Few things can be more disruptive to a family than being evicted — some lower-income tenants in the District of Columbia will soon get legal help while trying to stay in their homes.
Starting this month, a coalition of six nonprofits and 19 private law firms, will relaunch a pre-pandemic project — the Housing Right to Counsel Project — to provide free legal services for low-income residents with housing subsidies who are facing eviction.
The need for representation during evictions proceedings is greater for tenants receiving housing subsidies — not only can they lose their home, but also their subsidy.
“If residents using subsidies are evicted, it becomes functionally impossible for them to access a subsidy again, forcing them into homelessness,” said Nancy Drane, executive director of the District of Columbia Access to Justice Commission. “The harmful ripple effects of eviction are devastating and can cascade into other challenges, causing residents to lose their possessions, their jobs, access to their children’s schools, and their community and support networks in their neighborhoods.”
A Legal Aid DC news release outlines how 300 District residents received a lawyer through the Housing Right to Counsel Project from 2016 to 2019.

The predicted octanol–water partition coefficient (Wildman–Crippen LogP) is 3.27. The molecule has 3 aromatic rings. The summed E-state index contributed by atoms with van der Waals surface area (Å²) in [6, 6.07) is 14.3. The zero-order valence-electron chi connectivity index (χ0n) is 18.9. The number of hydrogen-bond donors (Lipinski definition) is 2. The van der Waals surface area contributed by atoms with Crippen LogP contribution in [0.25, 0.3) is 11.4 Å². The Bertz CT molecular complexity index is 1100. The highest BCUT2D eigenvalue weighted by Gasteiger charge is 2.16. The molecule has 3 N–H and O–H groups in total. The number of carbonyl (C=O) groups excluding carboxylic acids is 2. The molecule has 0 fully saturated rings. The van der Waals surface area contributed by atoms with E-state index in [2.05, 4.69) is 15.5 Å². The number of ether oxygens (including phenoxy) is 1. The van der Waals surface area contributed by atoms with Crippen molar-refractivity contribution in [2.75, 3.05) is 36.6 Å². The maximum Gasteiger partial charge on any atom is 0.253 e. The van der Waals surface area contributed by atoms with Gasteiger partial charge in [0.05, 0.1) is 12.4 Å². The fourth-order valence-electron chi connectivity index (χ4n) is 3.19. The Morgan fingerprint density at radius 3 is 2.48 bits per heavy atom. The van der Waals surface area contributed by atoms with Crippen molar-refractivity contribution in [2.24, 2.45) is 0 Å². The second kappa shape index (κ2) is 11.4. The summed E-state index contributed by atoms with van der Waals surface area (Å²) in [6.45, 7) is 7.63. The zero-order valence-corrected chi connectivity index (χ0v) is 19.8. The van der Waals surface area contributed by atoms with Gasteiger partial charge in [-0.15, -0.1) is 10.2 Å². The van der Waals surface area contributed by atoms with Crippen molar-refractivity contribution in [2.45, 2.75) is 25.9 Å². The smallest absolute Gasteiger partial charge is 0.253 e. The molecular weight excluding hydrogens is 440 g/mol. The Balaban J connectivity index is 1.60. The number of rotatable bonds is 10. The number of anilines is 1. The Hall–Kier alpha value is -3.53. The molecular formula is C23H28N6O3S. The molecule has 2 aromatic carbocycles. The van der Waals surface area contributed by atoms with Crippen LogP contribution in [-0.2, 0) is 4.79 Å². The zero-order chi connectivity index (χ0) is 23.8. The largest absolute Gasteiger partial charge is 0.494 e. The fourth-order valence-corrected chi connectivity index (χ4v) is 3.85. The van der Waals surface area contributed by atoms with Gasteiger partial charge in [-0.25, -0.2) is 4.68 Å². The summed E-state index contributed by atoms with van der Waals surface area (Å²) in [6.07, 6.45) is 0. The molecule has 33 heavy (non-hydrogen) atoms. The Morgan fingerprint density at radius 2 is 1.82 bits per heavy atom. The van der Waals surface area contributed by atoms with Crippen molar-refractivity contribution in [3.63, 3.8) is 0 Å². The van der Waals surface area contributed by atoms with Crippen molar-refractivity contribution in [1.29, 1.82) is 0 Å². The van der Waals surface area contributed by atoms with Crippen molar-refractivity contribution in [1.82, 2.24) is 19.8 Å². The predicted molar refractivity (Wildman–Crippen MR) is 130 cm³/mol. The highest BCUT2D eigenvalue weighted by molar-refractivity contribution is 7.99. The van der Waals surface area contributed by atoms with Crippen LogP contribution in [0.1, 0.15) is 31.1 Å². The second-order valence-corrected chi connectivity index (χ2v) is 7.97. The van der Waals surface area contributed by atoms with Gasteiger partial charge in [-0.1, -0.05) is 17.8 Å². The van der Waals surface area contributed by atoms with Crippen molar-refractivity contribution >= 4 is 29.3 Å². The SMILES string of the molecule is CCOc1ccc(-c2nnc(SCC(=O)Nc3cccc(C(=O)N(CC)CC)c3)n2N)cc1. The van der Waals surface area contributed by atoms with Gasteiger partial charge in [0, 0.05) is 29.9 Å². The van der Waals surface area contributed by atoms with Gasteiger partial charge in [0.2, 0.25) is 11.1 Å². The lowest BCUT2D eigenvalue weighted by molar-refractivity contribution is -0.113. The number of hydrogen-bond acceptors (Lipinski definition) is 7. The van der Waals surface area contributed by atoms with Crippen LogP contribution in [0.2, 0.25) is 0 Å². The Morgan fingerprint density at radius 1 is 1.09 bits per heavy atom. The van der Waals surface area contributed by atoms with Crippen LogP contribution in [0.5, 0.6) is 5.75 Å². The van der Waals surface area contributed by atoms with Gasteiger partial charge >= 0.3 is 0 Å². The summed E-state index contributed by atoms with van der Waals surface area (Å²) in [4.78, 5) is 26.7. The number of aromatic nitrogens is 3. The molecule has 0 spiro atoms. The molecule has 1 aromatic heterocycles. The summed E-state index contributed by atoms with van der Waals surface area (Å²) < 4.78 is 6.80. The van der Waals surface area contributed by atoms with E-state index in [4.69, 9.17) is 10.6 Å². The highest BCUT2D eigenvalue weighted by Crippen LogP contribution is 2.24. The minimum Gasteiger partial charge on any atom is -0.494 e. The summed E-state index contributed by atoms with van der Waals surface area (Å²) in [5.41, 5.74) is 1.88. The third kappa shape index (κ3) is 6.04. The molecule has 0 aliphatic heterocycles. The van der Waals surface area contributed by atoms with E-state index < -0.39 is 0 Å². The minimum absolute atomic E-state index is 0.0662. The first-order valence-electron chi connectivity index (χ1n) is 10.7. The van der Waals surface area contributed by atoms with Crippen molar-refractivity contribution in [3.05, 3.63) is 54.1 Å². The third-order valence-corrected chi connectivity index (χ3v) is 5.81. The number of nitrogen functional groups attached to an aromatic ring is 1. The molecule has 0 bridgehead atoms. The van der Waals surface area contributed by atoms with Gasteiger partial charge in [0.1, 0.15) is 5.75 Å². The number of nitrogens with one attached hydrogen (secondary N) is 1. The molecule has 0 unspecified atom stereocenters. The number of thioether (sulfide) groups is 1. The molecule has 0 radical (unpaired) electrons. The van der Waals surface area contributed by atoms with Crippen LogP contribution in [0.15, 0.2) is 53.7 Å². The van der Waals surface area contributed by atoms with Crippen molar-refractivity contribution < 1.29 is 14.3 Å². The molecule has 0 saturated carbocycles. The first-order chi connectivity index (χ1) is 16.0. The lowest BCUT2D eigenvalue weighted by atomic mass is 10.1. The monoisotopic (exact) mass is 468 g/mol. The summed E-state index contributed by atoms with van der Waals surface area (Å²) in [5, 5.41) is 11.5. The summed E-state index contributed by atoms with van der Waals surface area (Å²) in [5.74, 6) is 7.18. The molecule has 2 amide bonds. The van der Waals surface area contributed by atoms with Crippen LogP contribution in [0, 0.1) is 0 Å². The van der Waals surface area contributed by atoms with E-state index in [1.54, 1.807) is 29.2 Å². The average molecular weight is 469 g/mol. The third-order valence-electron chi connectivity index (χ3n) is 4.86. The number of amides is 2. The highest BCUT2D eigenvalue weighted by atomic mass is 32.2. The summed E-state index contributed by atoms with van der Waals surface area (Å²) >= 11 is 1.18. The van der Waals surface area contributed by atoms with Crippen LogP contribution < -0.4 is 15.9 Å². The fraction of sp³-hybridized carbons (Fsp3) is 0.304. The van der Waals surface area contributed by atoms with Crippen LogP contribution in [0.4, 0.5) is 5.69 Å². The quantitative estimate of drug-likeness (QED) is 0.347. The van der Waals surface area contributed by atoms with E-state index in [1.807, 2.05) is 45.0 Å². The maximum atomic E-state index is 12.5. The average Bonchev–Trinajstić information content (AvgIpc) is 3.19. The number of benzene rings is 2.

“Compared to a control group, tenants who were contacted and helped through the Project were 16 times more likely to challenge an eviction and eight times less likely to face an eviction judgment,” the news release recounted.
Having an attorney has been shown to help tenants receive more time to work toward a resolution to stave off an eviction order, according to the group.
During the pandemic, the District’s eviction moratorium prevented eviction filings. Now that the moratorium is over, scheduled evictions increased 250% in D.C. between January 2022 and January 2023, according to figures from the U.S. Marshals Service.
“Compared to a year ago, Legal Aid has seen a 50% increase in calls for eviction cases, with low-income Black and Brown residents bearing the brunt of the District’s housing affordability crisis,” said Vikram Swaruup, executive director of Legal Aid DC.
Visit Legal Aid DC’s website to learn more about access to the Housing Right to Counsel Project.